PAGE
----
My husband and I have been trying for a baby for nine months now, without success.
Once you hit nine months of trying to conceive without joy, you start to realise that it’s not long until you’ve been trying for a full year, and then you really ought to start thinking about visiting your GP.
How ironic, that you are consistenly told that to conceive you must relax, have fun, and not get stressed about the process, but then all of a sudden it seems OK to worry about it and start making steps to figuring out what could be wrong.
Because after nine months, I have started to think that something must be wrong, surely.
The rational side of my brain tries to explain all the many, many, MANY reasons why I haven’t fallen pregnant yet, of which there are so many explanations that do not mean something is wrong but just that the stars haven’t been aligned yet.
I have realised more than ever that life really does get in the way. When you’re working too hard, or you get ill, or you haven’t really felt like having a lot of sex, and before you know it you realise you haven’t managed to have sex on those important ovulation days for the past two months. Or, you don’t think you have, but gosh these ovulation calendars can be complicated. And what if your ovulation cycle isn’t quite normal?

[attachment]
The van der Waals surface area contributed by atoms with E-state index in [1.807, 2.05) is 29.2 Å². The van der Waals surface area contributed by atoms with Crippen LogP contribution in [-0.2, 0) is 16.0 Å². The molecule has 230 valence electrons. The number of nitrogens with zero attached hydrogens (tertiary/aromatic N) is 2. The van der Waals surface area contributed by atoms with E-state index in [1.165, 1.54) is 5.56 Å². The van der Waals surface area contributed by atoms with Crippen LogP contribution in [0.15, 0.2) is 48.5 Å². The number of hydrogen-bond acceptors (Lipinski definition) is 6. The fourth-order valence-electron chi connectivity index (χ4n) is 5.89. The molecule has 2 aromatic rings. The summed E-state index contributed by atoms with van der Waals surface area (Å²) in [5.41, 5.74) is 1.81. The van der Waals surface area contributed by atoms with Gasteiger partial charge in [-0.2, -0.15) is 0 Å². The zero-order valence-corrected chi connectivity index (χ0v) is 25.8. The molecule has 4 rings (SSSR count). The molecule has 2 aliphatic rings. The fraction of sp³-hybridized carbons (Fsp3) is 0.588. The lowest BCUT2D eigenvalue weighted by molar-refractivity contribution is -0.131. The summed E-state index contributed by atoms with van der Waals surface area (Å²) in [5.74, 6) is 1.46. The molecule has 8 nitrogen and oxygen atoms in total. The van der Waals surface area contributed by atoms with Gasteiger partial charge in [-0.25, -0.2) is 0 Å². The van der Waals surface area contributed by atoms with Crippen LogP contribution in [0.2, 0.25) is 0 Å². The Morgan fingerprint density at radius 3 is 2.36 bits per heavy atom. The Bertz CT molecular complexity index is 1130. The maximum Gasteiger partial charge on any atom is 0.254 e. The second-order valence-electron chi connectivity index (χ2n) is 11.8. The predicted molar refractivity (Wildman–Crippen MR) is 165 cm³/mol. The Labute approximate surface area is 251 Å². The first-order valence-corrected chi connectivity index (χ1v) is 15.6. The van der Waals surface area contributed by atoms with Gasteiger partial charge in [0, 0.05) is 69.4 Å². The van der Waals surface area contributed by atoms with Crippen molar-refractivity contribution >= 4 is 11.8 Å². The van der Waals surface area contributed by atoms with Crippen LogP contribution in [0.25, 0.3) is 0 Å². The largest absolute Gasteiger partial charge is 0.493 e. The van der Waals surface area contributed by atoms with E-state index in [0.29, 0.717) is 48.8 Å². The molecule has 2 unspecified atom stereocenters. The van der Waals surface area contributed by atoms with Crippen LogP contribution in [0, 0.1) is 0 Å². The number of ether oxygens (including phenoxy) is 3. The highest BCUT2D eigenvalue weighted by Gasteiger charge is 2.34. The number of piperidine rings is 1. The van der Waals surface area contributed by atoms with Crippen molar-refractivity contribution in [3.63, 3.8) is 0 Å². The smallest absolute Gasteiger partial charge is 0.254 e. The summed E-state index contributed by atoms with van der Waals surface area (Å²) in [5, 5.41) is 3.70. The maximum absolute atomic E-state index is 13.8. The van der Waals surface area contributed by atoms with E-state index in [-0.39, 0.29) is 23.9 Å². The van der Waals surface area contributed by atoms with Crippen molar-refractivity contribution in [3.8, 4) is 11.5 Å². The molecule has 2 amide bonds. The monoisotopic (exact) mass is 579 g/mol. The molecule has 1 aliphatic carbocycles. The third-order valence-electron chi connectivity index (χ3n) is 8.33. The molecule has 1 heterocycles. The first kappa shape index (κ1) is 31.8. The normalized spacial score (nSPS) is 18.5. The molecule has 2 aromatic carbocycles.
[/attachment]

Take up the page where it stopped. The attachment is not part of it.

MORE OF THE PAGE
It’s time to buy those ovulation strips, isn’t it. It’s time everything needs to get a bit more serious and a bit more scientific.
I have downloaded an ovulation calculator to my phone, and an ovulation app as well, although I have drawn the line at one which sets an alarm for when I’m ovulating, like that woman has in the film “What To Expect When You’re Expecting”.
I’ve not yet started marking dates on the calendar so that the other half knows when we need to get it on, but I am cancelling plans ahead of time when I know they fall on those all-important ovulation days. My friends might think I’ve turned flaky but hopefully they will understand when I tell them why.